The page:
News National Injunction halts Biloela Tamil family’s deportation in Darwin
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Injunction halts Biloela Tamil family’s deportation in Darwin

The two children in the family were born in Australia. Photo: Tamil Refugee Council
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A Tamil asylum seeker family due to be deported from Australia to Sri Lanka overnight has been granted a last-minute injunction by a Melbourne judge seeking to block the move.

The family landed in Darwin on Friday just before 3am after the injunction was granted mid-flight over the phone.

On Thursday night, a plane carrying Priya, her husband Nadesalingam and their two Australian-born daughters, Kopika, 4, and Tharunicaa, 2, boarded a plane that departed Melbourne Airport around 11pm.

Protestors determined to stop the family’s deportation made their way onto the tarmac, holding signs and chanting “Let them stay” as the family was forced onto the plane.

However, lawyers acting for the family’s supporters say they have won an interim injunction in the Melbourne Federal Circuit Court.

The orders made by Judge Heather Riley state that the Minister for Immigration David Coleman be restrained from removing the family from the Commonwealth of Australia until 12pm midday on August 30, 2019.

A hearing has been listed for 10am on Friday before Judge Riley at the Federal Circuit Court of Australia in Melbourne.

However, Home Affairs Minister Peter Dutton said the family were not refugees and did not deserve Australia’s protection.

Mr Dutton said it was time for Priya and her husband Nadesalingam, who came separately to Australia by boat to escape Sri Lanka’s civil war, to go back.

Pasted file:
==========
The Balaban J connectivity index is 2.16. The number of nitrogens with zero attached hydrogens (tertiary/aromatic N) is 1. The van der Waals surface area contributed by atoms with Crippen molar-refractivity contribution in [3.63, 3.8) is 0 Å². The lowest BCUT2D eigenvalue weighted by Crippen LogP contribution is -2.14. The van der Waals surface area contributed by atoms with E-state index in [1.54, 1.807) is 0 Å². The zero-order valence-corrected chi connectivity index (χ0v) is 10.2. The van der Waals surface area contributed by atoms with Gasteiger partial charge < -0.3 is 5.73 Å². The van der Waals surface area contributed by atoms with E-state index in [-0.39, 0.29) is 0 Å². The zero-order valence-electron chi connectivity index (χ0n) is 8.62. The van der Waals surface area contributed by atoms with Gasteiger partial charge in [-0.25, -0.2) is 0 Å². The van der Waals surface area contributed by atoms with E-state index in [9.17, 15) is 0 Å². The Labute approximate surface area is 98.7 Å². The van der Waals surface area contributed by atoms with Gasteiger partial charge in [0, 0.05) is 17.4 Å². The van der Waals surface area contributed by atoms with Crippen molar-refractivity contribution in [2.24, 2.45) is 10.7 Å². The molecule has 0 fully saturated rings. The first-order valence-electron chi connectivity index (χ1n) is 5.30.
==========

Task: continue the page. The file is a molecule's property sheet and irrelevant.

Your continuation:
Immigration officials and a succession of courts, right up to the High Court, had not found in favour of the asylum seeker couple and their two Australian born daughters, he said.

“I would like the family to accept that they are not refugees, they’re not owed protection by our country,” Mr Dutton told Nine’s Today program on Friday.

Biloela resident Angela Fredericks, who is behind the campaign to keep the family in Australia, said she is unsure what will happen to them now.

“I’d dare say they’d be escorted off the plane then I’d say they would be back in a detention centre so whether they will be flown back to Melbourne I don’t know,” Ms Fredericks told AAP.

Priya and Nadesalingam came to Australia separately by boat in 2012 and 2013 following Sri Lanka’s civil war.

They lived in Biloela in Queensland for four years on a temporary bridging visa before it ran out in March 2018.

The family were then taken from their home by Border Force Officers during the night and placed in a Melbourne detention centre.

The High Court denied their final bid to stay in May 2018.

Last week the family discovered their bid to stay in the country had been rejected, with supporters calling on the federal immigration minister to reconsider.

Supporters say the family could be in serious danger if sent back to Sri Lanka, where thousands of Tamils have disappeared during the decades-long Sri Lankan civil war.

The family has received strong support from Australians with more than 200,000 people signing an online petition to prevent them from being sent back.

The Department of Immigration had previously stated the family’s case had been assessed over many years.

-with AAP

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